Why global accountability matters

Richard Laming

By Richard Laming

This article is a response to the paper “In the name of the people”, by Titus Alexander, chair of Charter 99. You can read the original paper at In the Name of the People.

Dear Titus

I have read with interest your paper on the Global Accountability Project. There are some areas where I disagree with your analysis, which I will outline, and there are some ways I think you could make your argument stronger, too. But before I go any further, I want to say that I think that the whole initiative is excellent and important and I am sure that members of Federal Union will want to do things to help.

I think that a focus on the accountability of global institutions helps in three different ways:

– Greater accountability for global institutions is in itself an advance in the way in which the world is governed

– A higher profile for the issues being dealt with by those global institutions will increase the profile too of the extent to which people in different parts of the world have interests in common

– The drawbacks of intergovernmental institutions will become more apparent as the difficulties of holding them to account become clearer

Delivering only one of these would be a good thing; a project that can readily deal with three of them is definitely a good idea.

Next, my disagreements. My fear is that you do not talk enough about the building blocks of federal democracy. Federal structures do not emerge fully-formed.

Nor do they arise as a result of evolution. Evolution is a process that works by the natural selection of random changes. It thus permits and can even reward short-term compromises that lead down blind alleys. I am not confident that will give us federalism.

Creationists in the United States have a theory of what they call “intelligent design”. I think that is my view of how federalism develops.

Things happen in stages, for sure, but there is a guiding principle (or set of guiding principles) that is needed to ensure that each step is an improvement upon the last rather than a distraction from it. It would help if you could do more to place the idea of improving international governance in a myriad small ways in the tradition of federalist developments of the past. I think you can, and I think you should.

I also have some thoughts on what some of the next stages might be, but they can wait for another time: GAP is more than enough to be getting on with, I’m sure.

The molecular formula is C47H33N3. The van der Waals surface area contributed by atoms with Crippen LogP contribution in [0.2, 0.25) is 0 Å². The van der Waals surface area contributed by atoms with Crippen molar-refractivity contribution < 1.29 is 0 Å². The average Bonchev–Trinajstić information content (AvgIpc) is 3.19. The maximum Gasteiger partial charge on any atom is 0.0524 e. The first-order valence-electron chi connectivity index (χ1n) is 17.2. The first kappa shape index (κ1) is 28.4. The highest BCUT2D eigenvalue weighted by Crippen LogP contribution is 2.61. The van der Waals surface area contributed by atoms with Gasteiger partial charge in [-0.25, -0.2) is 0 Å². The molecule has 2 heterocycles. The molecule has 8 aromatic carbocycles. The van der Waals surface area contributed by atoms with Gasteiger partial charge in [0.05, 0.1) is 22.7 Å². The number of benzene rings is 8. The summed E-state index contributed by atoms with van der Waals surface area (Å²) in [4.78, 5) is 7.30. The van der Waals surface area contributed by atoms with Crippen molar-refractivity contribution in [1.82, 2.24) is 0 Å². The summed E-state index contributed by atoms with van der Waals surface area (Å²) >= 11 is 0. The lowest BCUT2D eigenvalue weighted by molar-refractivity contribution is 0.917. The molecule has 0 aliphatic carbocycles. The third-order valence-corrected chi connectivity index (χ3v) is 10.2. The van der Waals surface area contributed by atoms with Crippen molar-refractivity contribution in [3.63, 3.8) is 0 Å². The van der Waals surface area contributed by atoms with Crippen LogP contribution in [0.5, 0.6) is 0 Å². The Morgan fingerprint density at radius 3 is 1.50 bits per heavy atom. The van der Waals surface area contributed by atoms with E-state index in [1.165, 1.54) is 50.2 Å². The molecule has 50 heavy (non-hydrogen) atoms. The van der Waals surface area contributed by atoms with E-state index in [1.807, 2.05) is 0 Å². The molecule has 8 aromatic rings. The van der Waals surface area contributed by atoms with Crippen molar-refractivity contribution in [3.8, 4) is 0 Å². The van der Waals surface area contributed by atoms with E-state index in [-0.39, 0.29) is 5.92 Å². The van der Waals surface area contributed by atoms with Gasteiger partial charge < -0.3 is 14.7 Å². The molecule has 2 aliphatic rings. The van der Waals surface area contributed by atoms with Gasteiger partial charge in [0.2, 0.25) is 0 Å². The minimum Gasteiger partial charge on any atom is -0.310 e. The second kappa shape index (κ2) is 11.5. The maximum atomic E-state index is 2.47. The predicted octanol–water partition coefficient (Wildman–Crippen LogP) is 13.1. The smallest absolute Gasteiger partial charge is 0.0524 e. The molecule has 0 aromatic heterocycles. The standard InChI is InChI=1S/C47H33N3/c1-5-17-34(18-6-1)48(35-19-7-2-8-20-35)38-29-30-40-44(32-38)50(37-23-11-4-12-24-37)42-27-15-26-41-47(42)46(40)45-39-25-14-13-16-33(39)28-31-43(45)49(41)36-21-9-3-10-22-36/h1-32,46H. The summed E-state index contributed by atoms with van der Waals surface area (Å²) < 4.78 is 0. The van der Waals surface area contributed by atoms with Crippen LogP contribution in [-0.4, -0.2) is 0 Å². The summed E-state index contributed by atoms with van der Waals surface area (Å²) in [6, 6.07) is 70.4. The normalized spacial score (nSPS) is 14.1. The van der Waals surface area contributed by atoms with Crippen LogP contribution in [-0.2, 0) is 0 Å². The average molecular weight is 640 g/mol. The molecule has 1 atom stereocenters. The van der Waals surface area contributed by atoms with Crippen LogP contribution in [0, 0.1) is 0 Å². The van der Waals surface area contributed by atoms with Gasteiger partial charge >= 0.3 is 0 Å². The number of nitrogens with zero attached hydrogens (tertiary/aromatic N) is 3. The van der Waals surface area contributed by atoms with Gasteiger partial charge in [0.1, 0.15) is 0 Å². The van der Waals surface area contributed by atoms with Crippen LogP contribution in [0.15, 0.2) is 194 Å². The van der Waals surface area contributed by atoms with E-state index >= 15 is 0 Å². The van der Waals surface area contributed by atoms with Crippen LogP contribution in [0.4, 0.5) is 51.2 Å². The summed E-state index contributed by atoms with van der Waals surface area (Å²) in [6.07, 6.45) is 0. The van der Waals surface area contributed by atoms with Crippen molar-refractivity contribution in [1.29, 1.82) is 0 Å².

Here are some other thoughts on pages 13 to 15 of your paper, in no particular order.

I don’t think it is useful to describe the EU as “as remote from its citizens as it ever was”. Algeria was once part of the EU, so it can’t have been too relevant in those days. The popular discontent that has grown in recent years is a result of the single market programme: European laws have suddenly started to affect people’s daily lives in a way and on a scale that had never happened before. There is a price to be paid for living in a federation (smaller than the benefits, of course, but nevertheless federalism does not come free).

The ECSC had a parliamentary assembly right from the outset. It was the federalists who demanded that it should be directly elected and accumulate more power. (It was the federalists who coined the term “democratic deficit”, even.)

NATO is a confederation with few, if any, federal elements, so I’m not sure its possession of an assembly means much. The key decision-makers in NATO are each accountable (if at all) separately, in national political arenas.

I agree that free elections are not a sufficient condition for democracy, but they are assuredly a necessary condition. Putting pressure on national governments and campaigning with like-minded people in other parts of the world using the internet is not an alternative to casting votes. Your paper sometimes gives the impression that it might be.

But that’s enough negativity for one e-mail. I am much more interested in the good things that are contained in your project. That’s how I want to conclude.

My brother-in-law plays golf. He tells me that on each shot you have to hit the ball from the place where it landed last time. If it is in a rather awkward spot, you can’t just pick it up and place it down again somewhere easier. As with golf, so with governance. We may not like the state of the world, or the state of public opinion, but one has to play the ball where it lies.

There seem to be some people in the world federalist movement who are tired of the rules of golf. (I feel quite strongly about this because we have exactly the same argument over the future of Europe, too.) Rather than going up the fairway to the green on each of 18 holes, there are people hoping (and even expecting, if not demanding) to hit the ball in and out of each of the 18 holes in one single shot. The rest of us meanwhile are content if each stroke gets a little nearer the green.

This article was written by Richard Laming, a member of the Executive Committee of Federal Union. He can be contacted at [email protected]. The views expressed in this article are those of the author and not necessarily those of Federal Union. First published 15 August 2002.

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